But what happens when everyone runs to the next room to avoid overcrowding the one you’re already in? You effectively crowd that room instead.

We’re in January now and, for the next three months, it’s going to feel like Christmas all over again. What we have here is enough content to keep everyone busy through the entirety of 2010. We’re only one month in, folks. Better pace yourself.

5th- Darksiders (360, PS3)
5th- Bayonetta (PS3, 360)
12th- Army of Two: The 40th Day (360, PS3)
12th- Lunar: Silver Star Harmony (PSP)
19th- Dark Void (PS3, 360)
26th- Mass Effect 2 (360)
26th- MAG (PS3)
28th- No More Heroes 2: Desperate Struggle (Wii)

Holy crap I need to set up a Gamefly account. There’s just too many games and far, far too little time to get through them. Sadly, too many of these titles will have to go on the backburner as I carefully budget my gaming funds over the first quarter of the year.

I have yet to experience the joys of Mass Effect but I’m assured it’s a top shelf Sci-Fi epic. I expect the release of the sequel, with much improved combat, to be another huge success.

I’ve been waiting on Dark Void for quite some time, but early looks aren’t sounding overly positive. I still say give ‘er a rent, though.

Darksiders and Bayonetta will be duking it out in the action/adventure category and both games look to be worth every bit of attention they receive. Flip a coin on these two, you’re likely to be pleased no matter which side comes up.

Army of Two had its flaws but man was it fun to play with a friend. Hopefully a longer story, better online options and improvements to various aspects of the game will equal an even more entertaining co-op package.

Lunar is coming out on the PSP. If you have not played Lunar, I highly suggest you pick up this enhanced version of one of the best RPGs out there.

No More Heroes was a critical darling but ignored on the store shelf. Hopefully Wii gamers won’t make the same mistake twice when Desperate Struggle drops late in the month.

And finally we have MAG. I dug the beta and recent videos and screens look like the folks over at Zipper have used the past few months to make the game look and play even better. For a huge war experience, you really can’t do better than 256 players on epically large maps. Despite the sheer size of the experience, the game’s squad focus, class system and evolving missions keep everything organized and manageable.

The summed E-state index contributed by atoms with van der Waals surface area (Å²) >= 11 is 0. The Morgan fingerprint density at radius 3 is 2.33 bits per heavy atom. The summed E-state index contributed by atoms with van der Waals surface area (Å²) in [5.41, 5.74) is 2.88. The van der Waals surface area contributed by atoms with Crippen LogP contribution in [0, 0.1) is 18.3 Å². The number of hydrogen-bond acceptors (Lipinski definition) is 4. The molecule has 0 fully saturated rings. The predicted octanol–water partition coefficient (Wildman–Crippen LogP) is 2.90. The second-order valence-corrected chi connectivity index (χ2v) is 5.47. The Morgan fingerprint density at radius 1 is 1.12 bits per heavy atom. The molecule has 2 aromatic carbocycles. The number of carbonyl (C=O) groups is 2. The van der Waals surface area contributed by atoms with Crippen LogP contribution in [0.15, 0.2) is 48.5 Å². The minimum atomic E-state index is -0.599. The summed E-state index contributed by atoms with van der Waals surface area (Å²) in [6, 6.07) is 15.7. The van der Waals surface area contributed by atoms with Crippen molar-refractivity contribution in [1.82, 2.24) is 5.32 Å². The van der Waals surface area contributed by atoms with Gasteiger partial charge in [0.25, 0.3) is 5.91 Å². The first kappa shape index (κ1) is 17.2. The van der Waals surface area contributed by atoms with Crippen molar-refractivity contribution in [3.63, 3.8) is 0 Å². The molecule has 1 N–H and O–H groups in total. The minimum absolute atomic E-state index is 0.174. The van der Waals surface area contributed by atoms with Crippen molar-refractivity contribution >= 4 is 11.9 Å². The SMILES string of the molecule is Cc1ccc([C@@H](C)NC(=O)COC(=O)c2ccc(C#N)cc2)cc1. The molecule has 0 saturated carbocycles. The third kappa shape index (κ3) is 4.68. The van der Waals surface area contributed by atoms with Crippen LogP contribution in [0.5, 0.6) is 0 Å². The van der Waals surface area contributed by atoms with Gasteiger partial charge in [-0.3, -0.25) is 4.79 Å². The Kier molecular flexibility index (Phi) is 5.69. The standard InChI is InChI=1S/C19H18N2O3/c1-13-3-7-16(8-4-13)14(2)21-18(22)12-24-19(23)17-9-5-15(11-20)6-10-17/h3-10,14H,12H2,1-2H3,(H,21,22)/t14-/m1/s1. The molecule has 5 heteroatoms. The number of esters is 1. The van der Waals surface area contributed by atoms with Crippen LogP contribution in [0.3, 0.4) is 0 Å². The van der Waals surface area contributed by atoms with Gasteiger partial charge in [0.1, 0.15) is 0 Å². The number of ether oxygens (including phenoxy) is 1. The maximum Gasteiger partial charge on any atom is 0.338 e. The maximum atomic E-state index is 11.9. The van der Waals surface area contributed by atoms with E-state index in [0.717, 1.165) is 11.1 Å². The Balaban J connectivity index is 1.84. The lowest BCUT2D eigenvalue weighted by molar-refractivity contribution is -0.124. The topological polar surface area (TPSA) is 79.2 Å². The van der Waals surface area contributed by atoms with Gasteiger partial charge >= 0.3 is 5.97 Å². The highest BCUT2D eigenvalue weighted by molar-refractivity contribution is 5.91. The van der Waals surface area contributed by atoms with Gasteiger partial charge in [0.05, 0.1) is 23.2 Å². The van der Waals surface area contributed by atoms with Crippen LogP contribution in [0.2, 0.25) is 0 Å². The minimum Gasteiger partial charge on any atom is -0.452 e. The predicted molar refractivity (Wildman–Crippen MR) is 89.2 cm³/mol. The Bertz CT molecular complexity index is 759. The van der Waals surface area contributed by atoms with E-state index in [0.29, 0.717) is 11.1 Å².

Best of 2009!

It feels like I’ve taken in a lot of entertainment over the past 365 days. Despite that fact, I had some real trouble coming up with a few of these “best of 2009” selections.

In the end, I just sat down and wrote down the first thing that came to mind when asking myself, “what (fill in the blank) did I enjoy most this year?”

Keep in mind staticEchoes.com has an editorial staff of exactly one person and, as such, I still missed out on loads of games, movies, etc. this year From what I did get around to, though, the results follow.

Uncharted 2: Among Thieves- This one, at least, was a no-brainer for me. Three months later and I still find myself returning to the single and multi-player modes of this gaming gem. Uncharted 2 had a fantastic story, top-notch gameplay and enough going on onscreen to warrant multiple playthroughs just to catch everything. Games don’t get much better than this.
Honorable mention- Demon’s Souls

Television Show-
Battlestar Galactica- Season 4.5 came to a close in early 2009, but this year marked the beginning, middle and end of the journey for yours truly. I finally invested in the entire series in boxset form and consider every penny money well spent. Season 4.5 was one of the best of all with a conclusion that literally left me weeping like a small child. Every episode of the series was of the highest quality, making BSG one of my favorite TV shows of all time. It’s that damn good.
Honorable mention- True Blood

Comic Book
Hotwire- Picking a favorite comic from the year was especially tough for two reasons. 1) Due to their size, I’m able to get through more comics in a year than anything else, making recalling many of them a real chore. 2) Despite the number of comics I got around to, many still sit on the backlog stack just waiting for my attention. Some of those, I’m sure, are absolutely fantastic. In the end, Hotwire-the story of a digitally enhanced super detective cutie who hunts down ghosts-got top honors for the simple fact, no matter what the backlog looked like, I always stuck Hotwire on top. I enjoyed the story so much, I refused to wait any longer than absolutely necessary to continue it.
Honorable Mention- The Boys

Tom Waits: Glitter and Doom Live-
I know I just reviewed this album a month or so ago, but I can’t seem to keep it out of my CD player for very long. My favorite musician of all time, I have yet to see Mr. Waits live in concert. Glitter and Doom, at least, gave me the opportunity to pretend I was actually there. Beautifully flawed, I can’t stop listening.
Honorable mention- Them Crooked Vultures

Monday mini-movies: Reckless abandon edition

I can’t decide how I feel about this clip. On the one hand, I’m seriously angry with this biker for his obvious lack of respect for the wellbeing of his fellow man. I’m not being sarcastic here. Act stupid with your own life if you want. I don’t care. But I hate to see someone risk taking out a few innocent bystanders simply because they lack two brain cells to rub together.

On the other hand, god I wish I could be that laid back about ANYTHING in my life. How absolutely relaxed do you have to be to pull something like this off? In this regard, I envy the ignorant bastard.